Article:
Mary Surratt, mother of Charles Surratt ( a known Southern sympathizer and courier), was the first woman to be executed in the United States after being found guilty of taking part in John Wilkes Booth's plot to assassinate President Lincoln. Perhaps the best description of her role is this one --"She kept the nest where the egg was hatched." Mary and her husband had run a tavern in Surrattesville, MD, but when he died unexpectedly she leased the tavern to another and set up a boarding house in Washington D. C. Over the months that preceded Lincoln's death in April 1865,
John Wilkes Booth and other conspirators met several times at the boarding house, often talking with Mary's son and with Mary herself. Lewis Paine, who would later brutally attack Secretary Seward, stayed at the boarding house multiple times, under more than name. It is speculated that Mary's daughter Anna, a naive 22 year old, had a crush on the famous actor Booth.
It can not be disputed that Mary and her son had southern sympathies, but whether Mary was an active participant in the actual assassination conspiracy continues to be debated. Author/historian Larson expected that her research would add credence to those that questioned the military court's finding in July 1865 that Mary was guilty. What she found, instead, was a preponderance of strong, credible evidence that can't be cast aside -- Mary knew what was being planned and she in several ways aided the effort.
I began listening to an audio version of this book and within ten minutes I knew that I had to save my listening experience for a time when both my husband and I could hear the book. This past weekend we did just that as we drove to our cabin. We were both so captivated by the complexities of her story that we listened to several chapters at the cabin both Saturday and then again on Sunday. We were able to complete the book on the drive home. Historical books such as this one which are packed with names, dates, and locations can be confusing and tedious to listen to, but both of us had enough basic knowledge of the assassination to be able to follow along. My book club just finished discussing Killing Lincoln so many names and theories were fresh in my mind. Instead of being tedious, it was compelling.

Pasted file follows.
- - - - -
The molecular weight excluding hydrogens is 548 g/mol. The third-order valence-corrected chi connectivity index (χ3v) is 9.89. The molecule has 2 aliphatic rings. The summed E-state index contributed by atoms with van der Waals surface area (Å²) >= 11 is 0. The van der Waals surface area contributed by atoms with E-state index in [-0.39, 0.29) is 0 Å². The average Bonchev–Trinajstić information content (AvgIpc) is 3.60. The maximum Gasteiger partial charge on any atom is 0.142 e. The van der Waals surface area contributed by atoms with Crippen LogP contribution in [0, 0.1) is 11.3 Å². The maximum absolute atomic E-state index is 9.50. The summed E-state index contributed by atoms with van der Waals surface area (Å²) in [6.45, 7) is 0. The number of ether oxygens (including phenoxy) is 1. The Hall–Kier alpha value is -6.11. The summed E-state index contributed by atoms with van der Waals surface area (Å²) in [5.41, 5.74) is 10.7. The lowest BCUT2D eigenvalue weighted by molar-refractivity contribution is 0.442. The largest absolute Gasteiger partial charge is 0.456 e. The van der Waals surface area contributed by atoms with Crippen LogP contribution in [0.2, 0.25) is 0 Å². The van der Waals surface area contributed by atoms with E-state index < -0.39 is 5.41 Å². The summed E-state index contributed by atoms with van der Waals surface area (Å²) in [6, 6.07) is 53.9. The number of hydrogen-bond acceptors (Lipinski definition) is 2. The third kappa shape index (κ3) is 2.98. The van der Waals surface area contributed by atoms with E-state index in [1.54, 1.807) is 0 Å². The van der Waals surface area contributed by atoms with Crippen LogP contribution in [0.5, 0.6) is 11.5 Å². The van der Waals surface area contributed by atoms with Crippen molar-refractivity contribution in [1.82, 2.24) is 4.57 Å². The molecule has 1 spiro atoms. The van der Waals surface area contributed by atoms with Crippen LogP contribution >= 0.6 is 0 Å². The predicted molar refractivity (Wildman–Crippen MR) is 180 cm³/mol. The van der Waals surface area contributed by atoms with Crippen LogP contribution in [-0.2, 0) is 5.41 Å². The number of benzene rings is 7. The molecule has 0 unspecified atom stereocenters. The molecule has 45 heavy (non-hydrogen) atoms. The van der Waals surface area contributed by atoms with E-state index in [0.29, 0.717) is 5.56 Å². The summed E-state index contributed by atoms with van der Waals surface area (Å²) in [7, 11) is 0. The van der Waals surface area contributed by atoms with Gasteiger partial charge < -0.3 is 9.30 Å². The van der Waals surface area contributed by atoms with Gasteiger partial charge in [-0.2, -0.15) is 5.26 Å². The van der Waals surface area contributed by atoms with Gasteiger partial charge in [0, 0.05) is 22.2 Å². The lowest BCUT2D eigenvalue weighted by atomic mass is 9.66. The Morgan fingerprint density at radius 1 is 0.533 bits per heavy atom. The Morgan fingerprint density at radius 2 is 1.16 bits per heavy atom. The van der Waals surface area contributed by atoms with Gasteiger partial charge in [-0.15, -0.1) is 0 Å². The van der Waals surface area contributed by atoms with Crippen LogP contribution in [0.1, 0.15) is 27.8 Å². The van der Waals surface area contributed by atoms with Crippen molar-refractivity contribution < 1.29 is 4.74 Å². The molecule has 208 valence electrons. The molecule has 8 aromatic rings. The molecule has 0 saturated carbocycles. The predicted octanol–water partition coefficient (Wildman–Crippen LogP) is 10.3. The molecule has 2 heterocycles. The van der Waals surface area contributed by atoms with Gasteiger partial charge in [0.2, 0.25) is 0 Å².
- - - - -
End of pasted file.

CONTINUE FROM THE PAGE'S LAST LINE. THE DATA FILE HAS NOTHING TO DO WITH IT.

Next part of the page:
I strongly recommend this book. Even with all that I've read and studied, I still can't wrap my mind around the extreme hatred that the conspirators felt for President Lincoln, but it is fascinating to delve into the minutiae of their actions and of Washington D.C. that fateful April. I downloaded the audio book through WPLC, our Wisconsin library consortium for digital and audio books.